Tuesday, 31 October 2017

Diving for Pearls, Griffin, Stables

Katherine Thompson's play was one of the major works of the 90s. Telling the big story of industrial decline and the collapse of the working class through the prism of the relationship between two middle-aged dreamers, it touched the heart and engaged the mind as we saw two people struggle with their hopes and dreams only to find them crushed by forces beyond their control and betrayed by corporate greed and economic rationalism. It's slipped into the background a little since then, but this revival returns it to life, animated in particular by the performances of Steve Rogers and Ursula Yovich as the two people under examination.

The play does suffer a little in that it attempted to predict what was coming in the South Coast during the 90s, but, like most predictions, missed the mark. As it turns out, steelworking shut down in Newcastle rather than Port Kembla, and the refocus towards tourism which is treated as a false hope turned out to be fairly successful. Still, the larger truths of how the invisible hand of market forces leaves people crushed behind it remains true. It's also true that the play keeps a lot of the rage buried for quite some time - people I came to thought the first act played almost entirely as domestic romantic comedy - I see it more as a sucker-punch manouvre than as a flaw, but it is true it's not the most direct way to get to the point of the night. And Barbara is almost too fascinatingly thrusting a character to fit into the thesis of "crushed by outside forces" - she fights ruthlessly against any attempt to keep her down, including, it turns out, her own flesh and blood. But perhaps that's the point - by fighting so hard in a game that's rigged against her, her failure rings even more painful.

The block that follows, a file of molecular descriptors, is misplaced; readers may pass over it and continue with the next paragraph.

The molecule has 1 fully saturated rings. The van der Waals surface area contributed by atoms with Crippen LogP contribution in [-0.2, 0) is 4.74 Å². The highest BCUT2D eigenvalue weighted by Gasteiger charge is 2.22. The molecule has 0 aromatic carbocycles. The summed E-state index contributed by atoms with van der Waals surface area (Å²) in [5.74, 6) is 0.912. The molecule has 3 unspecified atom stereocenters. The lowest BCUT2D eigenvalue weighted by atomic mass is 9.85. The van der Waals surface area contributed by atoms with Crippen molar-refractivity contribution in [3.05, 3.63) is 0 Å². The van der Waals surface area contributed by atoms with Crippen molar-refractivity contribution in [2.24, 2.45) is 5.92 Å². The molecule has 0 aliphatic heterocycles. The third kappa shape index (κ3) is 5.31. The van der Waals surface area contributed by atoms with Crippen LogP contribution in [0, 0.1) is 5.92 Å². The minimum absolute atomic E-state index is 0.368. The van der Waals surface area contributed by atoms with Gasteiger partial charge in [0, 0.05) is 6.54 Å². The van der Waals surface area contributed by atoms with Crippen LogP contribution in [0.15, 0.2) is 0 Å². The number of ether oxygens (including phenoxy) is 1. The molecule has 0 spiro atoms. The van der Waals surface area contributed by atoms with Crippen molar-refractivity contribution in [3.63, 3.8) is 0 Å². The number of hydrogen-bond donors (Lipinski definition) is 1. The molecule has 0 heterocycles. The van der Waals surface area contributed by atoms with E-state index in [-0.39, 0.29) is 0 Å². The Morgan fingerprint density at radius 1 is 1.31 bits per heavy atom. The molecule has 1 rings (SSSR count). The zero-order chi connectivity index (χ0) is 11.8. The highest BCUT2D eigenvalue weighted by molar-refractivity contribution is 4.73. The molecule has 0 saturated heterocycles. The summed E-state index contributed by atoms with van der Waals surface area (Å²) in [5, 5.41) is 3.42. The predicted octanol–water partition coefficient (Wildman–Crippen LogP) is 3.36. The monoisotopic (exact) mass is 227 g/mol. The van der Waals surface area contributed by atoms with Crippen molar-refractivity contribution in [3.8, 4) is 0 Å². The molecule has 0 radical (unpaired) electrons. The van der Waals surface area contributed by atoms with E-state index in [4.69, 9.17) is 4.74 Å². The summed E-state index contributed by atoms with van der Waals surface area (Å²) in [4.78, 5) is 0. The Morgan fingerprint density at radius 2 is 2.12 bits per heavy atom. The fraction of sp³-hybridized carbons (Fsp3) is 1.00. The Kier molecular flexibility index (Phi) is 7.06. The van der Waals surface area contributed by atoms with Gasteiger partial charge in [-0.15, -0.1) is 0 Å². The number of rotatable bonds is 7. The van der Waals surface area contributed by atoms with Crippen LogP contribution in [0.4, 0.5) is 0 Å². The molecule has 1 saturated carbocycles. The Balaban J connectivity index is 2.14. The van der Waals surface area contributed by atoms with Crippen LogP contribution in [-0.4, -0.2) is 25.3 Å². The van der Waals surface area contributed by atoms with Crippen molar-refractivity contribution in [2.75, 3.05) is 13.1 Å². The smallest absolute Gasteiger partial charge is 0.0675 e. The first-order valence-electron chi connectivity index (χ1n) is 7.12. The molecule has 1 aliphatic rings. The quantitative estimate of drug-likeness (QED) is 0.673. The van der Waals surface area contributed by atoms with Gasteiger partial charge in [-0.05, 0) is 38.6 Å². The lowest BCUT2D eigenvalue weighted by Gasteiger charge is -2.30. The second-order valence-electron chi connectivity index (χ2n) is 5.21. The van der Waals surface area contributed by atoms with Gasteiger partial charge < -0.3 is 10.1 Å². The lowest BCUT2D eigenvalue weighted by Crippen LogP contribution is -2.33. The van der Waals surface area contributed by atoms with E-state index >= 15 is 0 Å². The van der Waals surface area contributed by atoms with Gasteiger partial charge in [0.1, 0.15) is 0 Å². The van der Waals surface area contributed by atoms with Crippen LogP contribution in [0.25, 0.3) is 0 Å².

Darren Yap's production keeps the action flowing thick and fast between multiple locations, using the tiny space at the stables cleverly as scene piles upon scene - as Den and Barbara's romance runs almost out of control, with neither of them truly understanding one another until the disasters have come and it's too late for them to survive together. Sound is a bit overamplified in the tiny space - effects almost overwhelm dialogue in a few key spaces, and perhaps this could have been wound down a little.

Still a good chance to see a solid play from Australia's theatrical past that certainly still speaks to now.

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